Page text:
rénovation complète en 221 H. / 836 ; salle de prière agrandie de trois travées et portiques ajoutés en 875.
This mosque, the oldest and most prestigious sanctuary in the Muslim West, is built over a seventh-century oratory renovated in 703. Its present shape reflects the work of Ziyadat Allah I, who ordered the reconstruction of the edifice in 836.
The structure is built in dressed stone cut like brick. This choice probably points to the influence of the architectural traditions of the Muslim East, where brick was the chief construction material. The mosque looks like a fortress pierced with eight doors and studded with towers and bastions. They are actually porches and buttresses added during the Hafsid and Ottoman periods.
The central courtyard is paved with marble slabs and framed with porticos formed of round horseshoe arches resting on ancient columns, making this mosque the largest museum of Roman and Byzantine capitals ever gathered in an Islamic monument. This collection embodies the spirit of tolerance that has always characterised this civilisation.
The double-arched porticos, which are reminiscent of the Abbasid model, rest on double columns. The middle of the portico on the prayer hall side, in line with the mihrāb, is enhanced by a high, wide arch flanked by two narrower ones, creating a tripartite arrangement similar to Roman triumphal arches and the Great Mosque of Damascus (705–715). The nave at the back of this portico, also in line with the mihrāb, is enhanced by a cupola built under the reign of Ibrahim II (875–902). The northern portico is occupied by the minaret.
The hypostyle prayer hall built in the Umayyad tradition is composed of seventeen naves perpendicular to the qibla wall and eight bays. A wider bay along the qibla wall meets the wide central nave emphasised by double columns, forming a T. This T shape was to feature in Fatimid architecture from the tenth century onward. The juncture of the two elements forms a square area in front of the mihrā, with a ribbed cupola on squinches overhanging it. The forms and motifs gracing the cupola (shells, multifoil arches, rosettes) draw their inspiration from the Umayyad repertoire while at the same time conveying certain Abbasid designs such as squares laid point to point. The prayer hall also has a maqsura and a minbar.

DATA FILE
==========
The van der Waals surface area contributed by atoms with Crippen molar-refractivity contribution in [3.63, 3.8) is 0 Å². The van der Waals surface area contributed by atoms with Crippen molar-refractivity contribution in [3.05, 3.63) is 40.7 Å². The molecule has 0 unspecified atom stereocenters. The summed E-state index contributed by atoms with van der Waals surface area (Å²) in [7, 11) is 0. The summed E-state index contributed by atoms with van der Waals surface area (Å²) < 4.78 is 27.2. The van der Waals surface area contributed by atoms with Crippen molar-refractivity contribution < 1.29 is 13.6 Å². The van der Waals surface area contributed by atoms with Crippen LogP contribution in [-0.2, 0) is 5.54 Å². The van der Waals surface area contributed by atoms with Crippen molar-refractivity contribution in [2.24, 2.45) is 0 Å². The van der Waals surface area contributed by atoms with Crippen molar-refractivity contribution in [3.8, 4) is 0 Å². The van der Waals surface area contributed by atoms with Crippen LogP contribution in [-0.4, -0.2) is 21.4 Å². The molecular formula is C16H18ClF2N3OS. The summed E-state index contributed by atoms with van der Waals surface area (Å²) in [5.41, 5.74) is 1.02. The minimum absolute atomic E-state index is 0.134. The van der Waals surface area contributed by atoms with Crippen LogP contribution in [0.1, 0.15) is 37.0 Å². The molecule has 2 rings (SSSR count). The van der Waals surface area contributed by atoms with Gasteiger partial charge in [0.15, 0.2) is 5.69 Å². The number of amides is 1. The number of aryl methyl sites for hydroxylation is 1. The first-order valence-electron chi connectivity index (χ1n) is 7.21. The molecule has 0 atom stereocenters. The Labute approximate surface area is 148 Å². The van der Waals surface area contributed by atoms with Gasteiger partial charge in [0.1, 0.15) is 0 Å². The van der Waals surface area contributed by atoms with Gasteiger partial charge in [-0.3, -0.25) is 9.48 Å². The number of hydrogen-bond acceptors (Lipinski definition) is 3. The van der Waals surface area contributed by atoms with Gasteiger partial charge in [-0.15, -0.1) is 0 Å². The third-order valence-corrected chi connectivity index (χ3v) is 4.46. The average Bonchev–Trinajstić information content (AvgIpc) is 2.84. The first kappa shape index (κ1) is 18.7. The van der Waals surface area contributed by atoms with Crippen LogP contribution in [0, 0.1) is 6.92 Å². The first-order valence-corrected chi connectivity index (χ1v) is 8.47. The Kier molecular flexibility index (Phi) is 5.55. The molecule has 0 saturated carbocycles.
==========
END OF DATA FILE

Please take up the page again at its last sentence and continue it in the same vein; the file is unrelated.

The prayer hall ceiling is made of carved and painted wood. Renovated several times, it presents motifs typical of each period.
By virtue of its diverse forms and rich ornamental repertoire, this monument embodies the Kairouan school of architecture, which prevailed exclusively in a large part of the Maghreb for four centuries.
The plan, which without a doubt was inspired by the plans of the al-Aqsa Mosque in Jerusalem (709–715) and the Damascus Mosque (706), displays a noteworthy development – the T-shaped plan, which came into being as a result of the emphasis on the bay of the mihrāb. It served as an example for most Ifriqiyan mosques up until the Ottoman era and spread into central Maghreb, Morocco, Sicily, Spain, Libya and Fatimid Egypt.
The outstanding feature of the cupola on squinches in front of the mihrāb is its middle area, which is made up of small columns and horseshoe arches, and an elaborate shell decoration that points to great technical mastery. This suggests that the region had a long tradition of building cupolas. We cannot dismiss the idea that the construction of cupolas is a Byzantine legacy, yet we cannot rule out the possibility of the influence of Mesopotamian cupolas on squinches, probably inherited from Sassanid architecture, which spread widely in the Islamic world in the Abbasid era. This type of cupola spread into Ifriqiya and also appeared in Sicily, Morocco and Egypt.
 Prayer hall, cupola, minaret, outer walls.
 Note that the size of the columns is harmonised by the use of bases and imposts of different heights.
 See the Abu Dūlaf Mosque in Sāmarra, Iraq, 847–861.
 The use of double columns can also be seen in the Great Mosque of Cordoba, Spain, 786–988.
 See the Great Mosque of Damascus, Syria, 706, where the central nave is already wider.
 There are naves perpendicular to the qibla in the Great Mosque of Cordoba, Spain, 786–988.
 Great Mosque of Mahdiyya, Tunisia, 912. Al-Azhar Mosque, 970–972, Egypt, Cairo, which features the same enhancement of the nave in line with the mihrāb.
 The oldest part (ninth c.), decorated with foliated scrolls and fleurons, is completed by a Zirid part (early eleventh c.) with inscriptions in flowery Kufic. Restoration work was carried out under the Hafsids (late thirteenth c.) and then at the time of Murad I in 1618.
 Qala'at Bani Hammad (Algeria, eleventh c.), Mosque of Constantine (Algeria, 1136), Great Mosque of Tlemcen (Algeria, 1136).
 Mosque al Qarawiyin in Fez (ninth–tenth c.), Tinmel Mosque (twelfth c.), Mosque of Hassan in Rabat (twelfth c.).
 Al-Azhar Mosque (969–973), al-Hâkim Mosque (990 and 1013).
 The al-Sulaybiya cupola in Samarra (862) is one of the oldest examples we have of this type of cupola.
 Cupolas of the mihrāb and bahou of the Zitouna Mosque in Tunis (856–864), cupola of the mihrāb of the Great Mosque of Sousse (ninth c.).
 La Cubola in Palermo (1180).
 Al-Hākim Mosque (990 and 1013)and al-Juyushi Mosque (1085) in Cairo.
Creswell, K.A.C., Early Muslim Architecture, t.II, New York, 1979, Hacker Art Books, p. 208-226, 308-320.
Lézine, A., Architecture de l’Ifriqiya, Recherches sur les monuments aghlabides, Paris, 1966, Klincksieck, p. 11-52.
Maoudoud, K., Kairouan, Tunis, 1991, ANEP, p. 20-31.
Marçais, G., Manuel d’art musulman, 2 vol., Paris, 1926-1927, Picard, p. 15-32.
Golvin, L., Essai sur l’architecture religieuse musulmane, Paris, 1970, Klinksieck, p. 133-149.
Mozzati, L., L'art de l'Islam, Paris, 2003, Mengès.
Stierlin, H., L'art de l'Islam en méditerranée d'Istanbul à Cordoue, Paris, 2005, Gründ.